In contrast to many bloggers that make a living out of their travels, I travel internationally because I have job, live frugally and save money for my adventures. I might have been able to live this lifestyle from my home island, but I chose against it. After all, despite not being a full-time traveler, I do consider myself a traveler of sorts. An expatriate traveler, maybe.

Rainbow after the Rain, LondonThe view from my previous office.

I enjoy taking time to explore a place and experience the local culture, but also like having a routine and pursuing my career, which is one of the many reasons for which I chose to become an expat. Many believe that moving abroad is risky and reckless:

You should be grateful: There are thousands of candidates that would kill for your job

Don’t be foolish: It’s already hard enough to get a job at home – you are doomed to fail if you try abroad

It will kill your career: You will go backwards in your career as you will have to accept a lower position and lower pay

Sure, moving abroad is challenging. There were times that I’ve felt frustrated, misunderstood and lonely. There were times I’ve even hated my adopting countries, and could only think of packing my bags and go home. After over 5 years of living abroad, though, I’m still an expat – and can’t imagine wanting life any other way.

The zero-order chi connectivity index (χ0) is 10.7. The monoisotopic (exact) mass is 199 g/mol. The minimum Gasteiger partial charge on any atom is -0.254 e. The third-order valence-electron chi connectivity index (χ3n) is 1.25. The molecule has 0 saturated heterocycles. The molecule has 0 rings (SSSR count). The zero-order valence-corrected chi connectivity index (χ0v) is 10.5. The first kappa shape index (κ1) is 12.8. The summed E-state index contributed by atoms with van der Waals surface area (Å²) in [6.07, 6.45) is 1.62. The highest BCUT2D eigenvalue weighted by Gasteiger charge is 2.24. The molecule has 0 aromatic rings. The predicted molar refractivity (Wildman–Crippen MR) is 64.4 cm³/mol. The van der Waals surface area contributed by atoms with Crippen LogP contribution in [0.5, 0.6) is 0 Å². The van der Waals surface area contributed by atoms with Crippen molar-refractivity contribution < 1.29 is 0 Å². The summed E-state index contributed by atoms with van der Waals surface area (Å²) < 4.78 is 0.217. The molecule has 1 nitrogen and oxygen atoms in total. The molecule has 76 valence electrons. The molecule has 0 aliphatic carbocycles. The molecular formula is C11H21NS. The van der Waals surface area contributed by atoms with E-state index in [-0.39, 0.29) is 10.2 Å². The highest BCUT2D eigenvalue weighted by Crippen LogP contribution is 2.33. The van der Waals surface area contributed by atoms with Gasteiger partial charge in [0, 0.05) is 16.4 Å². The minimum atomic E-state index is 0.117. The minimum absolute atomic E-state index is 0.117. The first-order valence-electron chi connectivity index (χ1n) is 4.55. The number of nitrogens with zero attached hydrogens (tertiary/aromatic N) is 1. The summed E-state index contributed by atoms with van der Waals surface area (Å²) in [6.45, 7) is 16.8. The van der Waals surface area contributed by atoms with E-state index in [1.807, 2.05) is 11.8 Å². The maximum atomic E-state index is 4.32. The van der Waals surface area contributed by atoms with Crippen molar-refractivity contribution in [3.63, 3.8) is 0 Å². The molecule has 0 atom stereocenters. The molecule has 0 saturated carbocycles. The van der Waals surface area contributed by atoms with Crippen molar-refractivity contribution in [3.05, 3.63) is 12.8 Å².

I’m a firm believer of working and living abroad as a way to not only growing personally, but also professionally. I will write about the personal level some other day, but for now, here are the 5 reasons why moving abroad will help you professionally:

It proves flexibility.

Having the courage to up your sticks and move to not only a different company but a different country all in proves the ability to adapt to diverse work places. Having worked in 3 countries (Spain, Switzerland and the UK) I can assure you that each of them has different conditions and a contrasting approach to work.

I admit that, when I moved to London, one of the hardest things to get used to was commuting. I felt as if 1.5hrs to 2hrs of each work day were completely wasted. You see, a 45 minute commute to work in Switzerland was a sin – hardly anyone lived further than a 15 min drive away from the office. In London though, a 45 minute commute is completely normal (and almost a privilege!). I had to learn how to make commuting work best for me. The same goes for lunch breaks!

It increases your cultural awareness.

At first, I found the UK an odd place to work. People didn’t arrive on time – they arrived before time. The offices were mostly quiet spaces, interrupted by the fast tipping of its employees. In the kitchen, there was always someone looking outside the window and grumbling something about the weather.

It’s a cultural thing. The english value their time. If their work hours are from 8am to 6pm, they will do everything to avoid spending any minute after 6pm in the office. I can now perfectly understand this culture and am not shocked anymore – if I still have a long commute home after work, I will also want to get out of there, pronto.